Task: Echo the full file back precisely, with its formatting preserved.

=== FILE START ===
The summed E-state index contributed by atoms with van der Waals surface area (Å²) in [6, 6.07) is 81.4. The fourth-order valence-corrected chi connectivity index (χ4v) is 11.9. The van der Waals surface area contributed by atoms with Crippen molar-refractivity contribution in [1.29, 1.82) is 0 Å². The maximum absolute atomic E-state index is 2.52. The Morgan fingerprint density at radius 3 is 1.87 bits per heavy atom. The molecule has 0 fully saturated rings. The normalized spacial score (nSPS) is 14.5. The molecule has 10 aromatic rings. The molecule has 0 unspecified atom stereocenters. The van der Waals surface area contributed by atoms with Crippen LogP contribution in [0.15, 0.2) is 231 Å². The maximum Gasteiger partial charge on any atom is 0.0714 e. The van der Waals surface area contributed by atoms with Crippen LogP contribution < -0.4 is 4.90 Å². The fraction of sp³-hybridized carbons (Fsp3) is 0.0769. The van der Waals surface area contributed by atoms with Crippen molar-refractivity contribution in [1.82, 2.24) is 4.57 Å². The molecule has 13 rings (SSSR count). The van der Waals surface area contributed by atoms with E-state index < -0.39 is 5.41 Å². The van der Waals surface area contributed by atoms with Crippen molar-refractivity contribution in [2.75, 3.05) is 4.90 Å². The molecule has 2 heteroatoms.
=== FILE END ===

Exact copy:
The summed E-state index contributed by atoms with van der Waals surface area (Å²) in [6, 6.07) is 81.4. The fourth-order valence-corrected chi connectivity index (χ4v) is 11.9. The van der Waals surface area contributed by atoms with Crippen molar-refractivity contribution in [1.29, 1.82) is 0 Å². The maximum absolute atomic E-state index is 2.52. The Morgan fingerprint density at radius 3 is 1.87 bits per heavy atom. The molecule has 0 fully saturated rings. The normalized spacial score (nSPS) is 14.5. The molecule has 10 aromatic rings. The molecule has 0 unspecified atom stereocenters. The van der Waals surface area contributed by atoms with Crippen LogP contribution in [0.15, 0.2) is 231 Å². The maximum Gasteiger partial charge on any atom is 0.0714 e. The van der Waals surface area contributed by atoms with Crippen LogP contribution < -0.4 is 4.90 Å². The fraction of sp³-hybridized carbons (Fsp3) is 0.0769. The van der Waals surface area contributed by atoms with Crippen molar-refractivity contribution in [1.82, 2.24) is 4.57 Å². The molecule has 13 rings (SSSR count). The van der Waals surface area contributed by atoms with E-state index < -0.39 is 5.41 Å². The van der Waals surface area contributed by atoms with Crippen molar-refractivity contribution in [2.75, 3.05) is 4.90 Å². The molecule has 2 heteroatoms.